“Texas Children’s Hospital The Woodlands is really a comprehensive, standalone children’s hospital that’s part of a larger system that provides care across the spectrum,” said Dr. Charles Hankins, chief medical officer at the new hospital.
Designed with a “spirit of the woods” theme to incorporate the lush, woodsy landscape that surrounds it, Texas Children’s Hospital The Woodlands offers an open and inviting setting for patients, families and staff alike.
Just inside the main entrance is a grand staircase that simulates a tree house, giving the area a safe, central location for children and families visiting Texas Children’s Hospital The Woodlands. As you travel throughout the campus, there are images of leaves on the ceiling, rivers on the floor and trees and 1,700 pieces of art created by children in The Woodlands community on the walls.
“A lot of planning and thought went into the design of this facility,” said Trent Johnson, director of business operations and support services in The Woodlands. “It’s focused completely on our patients.”
By the end of opening day, staff at Texas Children’s Hospital The Woodlands had treated more than 150 children seeking care at the new facility.
Opening day volume included:
23 surgical cases completed
41 radiology procedures
6 infusion cases
31 pathology lab draws
42 emergency center visits
2 NICU admissions
1 PICU admission
3 acute care admissions
Rebecca Vadala is a resident of The Woodlands and the mother of two twin girls who were transferred on opening day from the NICU at Main Campus to the one in The Woodlands.
“It’s huge for us to be able to be so close to home,” Vadala said. “We’re just tremendously grateful to be the first patients here; it’s really an honor.”
Help our patients by becoming an extension of our fundraising team
April is National Volunteer Month. If you are looking for a great volunteer opportunity, look no further: Become an Online Advocate for the patients at Texas Children’s Hospital!
Online Advocates serve Texas Children’s patients by being an online volunteer. The group shares Texas Children’s social posts and email messages that include ways to support our patients and opportunities to send some fun and well-wishes their way.
We are less than one month away from the 2017 MS150 Bike Ride! This year’s ride is Saturday, April 29 and Sunday, April 30.
The MS150 is an annual event sponsored by the MS Society to benefit those struggling with Multiple Sclerosis. It’s a two-day bike ride from Houston to Austin, with an overnight stay in LaGrange, TX. This is the twelfth year Team Texas Children’s will be participating, and to date we’ve raised more than $2.0M to support the MS Society. This year we have approximately 130 riders registered on our team, and they need your help.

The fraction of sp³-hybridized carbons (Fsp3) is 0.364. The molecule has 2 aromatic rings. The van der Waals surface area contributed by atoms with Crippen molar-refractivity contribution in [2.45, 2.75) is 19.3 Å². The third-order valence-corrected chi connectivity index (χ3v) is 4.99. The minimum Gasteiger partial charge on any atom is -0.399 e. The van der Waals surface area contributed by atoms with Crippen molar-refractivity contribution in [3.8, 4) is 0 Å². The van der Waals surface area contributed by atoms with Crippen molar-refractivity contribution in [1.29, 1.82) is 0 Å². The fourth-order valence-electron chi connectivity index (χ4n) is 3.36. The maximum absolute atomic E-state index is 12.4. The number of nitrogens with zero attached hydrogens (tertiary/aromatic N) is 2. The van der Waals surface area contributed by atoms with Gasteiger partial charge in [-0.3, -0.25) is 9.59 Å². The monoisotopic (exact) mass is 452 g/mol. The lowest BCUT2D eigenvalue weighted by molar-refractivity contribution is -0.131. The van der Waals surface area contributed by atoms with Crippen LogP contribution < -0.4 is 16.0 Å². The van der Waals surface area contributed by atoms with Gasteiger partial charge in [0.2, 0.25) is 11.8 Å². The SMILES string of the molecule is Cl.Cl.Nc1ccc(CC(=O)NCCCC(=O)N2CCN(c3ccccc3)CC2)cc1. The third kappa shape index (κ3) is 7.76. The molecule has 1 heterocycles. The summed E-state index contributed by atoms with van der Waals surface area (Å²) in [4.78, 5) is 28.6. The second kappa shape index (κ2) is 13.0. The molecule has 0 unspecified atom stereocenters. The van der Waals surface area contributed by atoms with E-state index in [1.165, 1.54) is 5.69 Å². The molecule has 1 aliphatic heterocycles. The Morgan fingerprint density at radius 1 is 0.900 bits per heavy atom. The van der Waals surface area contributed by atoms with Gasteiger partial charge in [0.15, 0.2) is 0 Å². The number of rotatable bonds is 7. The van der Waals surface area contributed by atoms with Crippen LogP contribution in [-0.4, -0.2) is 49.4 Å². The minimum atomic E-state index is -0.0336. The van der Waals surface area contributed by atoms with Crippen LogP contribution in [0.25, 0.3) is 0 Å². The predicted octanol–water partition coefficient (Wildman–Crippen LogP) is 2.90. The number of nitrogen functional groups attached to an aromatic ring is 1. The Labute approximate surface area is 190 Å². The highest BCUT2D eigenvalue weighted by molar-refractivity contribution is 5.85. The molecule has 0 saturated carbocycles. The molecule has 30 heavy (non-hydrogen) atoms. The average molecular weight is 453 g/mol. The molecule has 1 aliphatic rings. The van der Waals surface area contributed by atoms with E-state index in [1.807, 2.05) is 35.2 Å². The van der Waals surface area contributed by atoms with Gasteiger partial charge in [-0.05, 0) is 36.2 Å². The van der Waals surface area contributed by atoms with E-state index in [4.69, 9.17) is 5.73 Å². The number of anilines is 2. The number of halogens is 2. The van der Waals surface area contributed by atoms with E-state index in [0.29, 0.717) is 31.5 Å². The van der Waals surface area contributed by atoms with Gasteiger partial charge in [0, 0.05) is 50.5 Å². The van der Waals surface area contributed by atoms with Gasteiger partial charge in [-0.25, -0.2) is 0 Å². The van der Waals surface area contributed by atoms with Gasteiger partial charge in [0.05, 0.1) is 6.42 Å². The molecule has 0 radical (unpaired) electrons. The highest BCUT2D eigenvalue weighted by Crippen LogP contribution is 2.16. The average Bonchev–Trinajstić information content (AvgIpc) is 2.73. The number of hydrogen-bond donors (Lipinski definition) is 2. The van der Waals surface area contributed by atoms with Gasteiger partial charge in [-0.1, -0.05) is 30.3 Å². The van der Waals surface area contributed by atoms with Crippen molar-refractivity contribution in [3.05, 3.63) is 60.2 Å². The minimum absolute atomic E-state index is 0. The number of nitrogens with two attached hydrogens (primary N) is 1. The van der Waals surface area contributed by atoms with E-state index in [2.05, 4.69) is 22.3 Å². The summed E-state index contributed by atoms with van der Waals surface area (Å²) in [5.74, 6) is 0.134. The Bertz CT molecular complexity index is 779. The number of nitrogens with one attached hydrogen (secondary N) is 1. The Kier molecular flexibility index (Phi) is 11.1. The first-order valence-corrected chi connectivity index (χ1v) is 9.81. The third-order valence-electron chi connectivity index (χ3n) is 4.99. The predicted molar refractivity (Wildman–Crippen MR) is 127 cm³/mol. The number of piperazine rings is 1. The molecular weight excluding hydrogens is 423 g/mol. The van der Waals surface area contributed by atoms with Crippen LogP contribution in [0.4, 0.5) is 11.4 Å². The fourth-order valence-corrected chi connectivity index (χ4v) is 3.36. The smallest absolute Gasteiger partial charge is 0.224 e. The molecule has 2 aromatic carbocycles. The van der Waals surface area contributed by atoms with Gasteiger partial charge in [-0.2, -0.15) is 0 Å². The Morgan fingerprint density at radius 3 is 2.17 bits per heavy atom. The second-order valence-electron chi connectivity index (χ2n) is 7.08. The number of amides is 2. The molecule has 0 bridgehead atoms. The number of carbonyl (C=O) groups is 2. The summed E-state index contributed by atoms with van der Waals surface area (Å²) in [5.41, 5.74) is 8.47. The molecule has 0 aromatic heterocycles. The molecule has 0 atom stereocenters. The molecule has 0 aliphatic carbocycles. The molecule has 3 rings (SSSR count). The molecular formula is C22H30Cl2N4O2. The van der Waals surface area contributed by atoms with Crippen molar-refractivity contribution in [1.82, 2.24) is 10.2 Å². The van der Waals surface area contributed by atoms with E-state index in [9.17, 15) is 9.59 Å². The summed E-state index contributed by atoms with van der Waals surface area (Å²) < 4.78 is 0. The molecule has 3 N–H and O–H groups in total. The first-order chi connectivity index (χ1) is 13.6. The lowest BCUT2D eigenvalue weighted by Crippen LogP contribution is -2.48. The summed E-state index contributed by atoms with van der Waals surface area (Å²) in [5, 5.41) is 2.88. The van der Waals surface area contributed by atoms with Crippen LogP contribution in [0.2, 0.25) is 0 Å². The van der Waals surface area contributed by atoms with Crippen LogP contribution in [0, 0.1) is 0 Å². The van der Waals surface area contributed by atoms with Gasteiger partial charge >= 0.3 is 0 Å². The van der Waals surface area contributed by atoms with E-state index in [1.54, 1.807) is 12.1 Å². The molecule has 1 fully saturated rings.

While our riders are important, our volunteers are equally so! Our riders literally could not make it without the tremendous support they receive from our volunteers. This year there are a variety of volunteer opportunities in Houston before the ride, in LaGrange, and in Austin, to name just a few. School-aged children and youth old enough they will not distract you from your volunteer service are welcome. Please note – a special thank you to West Campus staff members who have volunteered to support Ride Start.
You don’t have to volunteer for the entire weekend. You can help with one or more parts of the event. If you’re interested in volunteering, please register using the link below. If multiple members of a family are volunteering, each person will need to register individually. The survey will provide all the information you need, including details about the different dates and times volunteers are needed.
Remember, volunteers work hard – but it’s also a lot of fun.
Registration closes Wednesday, April 19. Online training sessions will be conducted Friday, April 21, and Monday, April 24. You will be sent an email meeting invitation.
Thank you in advance to everyone who donates their time and efforts to this very worthy cause. Whether you are a rider or a volunteer, you are making a difference.
Please feel free to contact Jeff Reinhart, Team Texas Children’s logistics and volunteer coordinator, at ext. 2-4265 with questions.
On Saturday, April 29, Texas Children’s and Baylor College of Medicine’s Department of Obstetrics and Gynecology will host Girls Elevated from 9:30 a.m. to 2:30 p.m. at the United Way Community Resource Center, 50 Waugh Drive, Houston, Texas.
Girls Elevated is a fun, interactive day-long session for young girls and their parents. Building on feedback from last year’s sold-out event, the event is designed to help create stronger, more confident young women.
Texas Children’s and Baylor’s team of experts will arm preteen and teenage girls ages 10 to 18 with the knowledge they need to navigate the changes and challenges that lie ahead. Sessions will cover important topics such as healthy relationships, body image and sexual pressures. Adults will receive expert advice on bonding with their teen, setting boundaries and talking about difficult subjects.
Keynote speaker Trisha Harris, who has held multiple leadership roles in the Department of Pediatric Surgery at Texas Children’s, will share her experiences and advice on how girls and young women can achieve their goals and dreams.
Click here to register online. The deadline to register has been extended to April 29 until 7 a.m.
For more information on the cost and registration for this event, click here. For questions, contact Ann Tims at ext. 6-7464.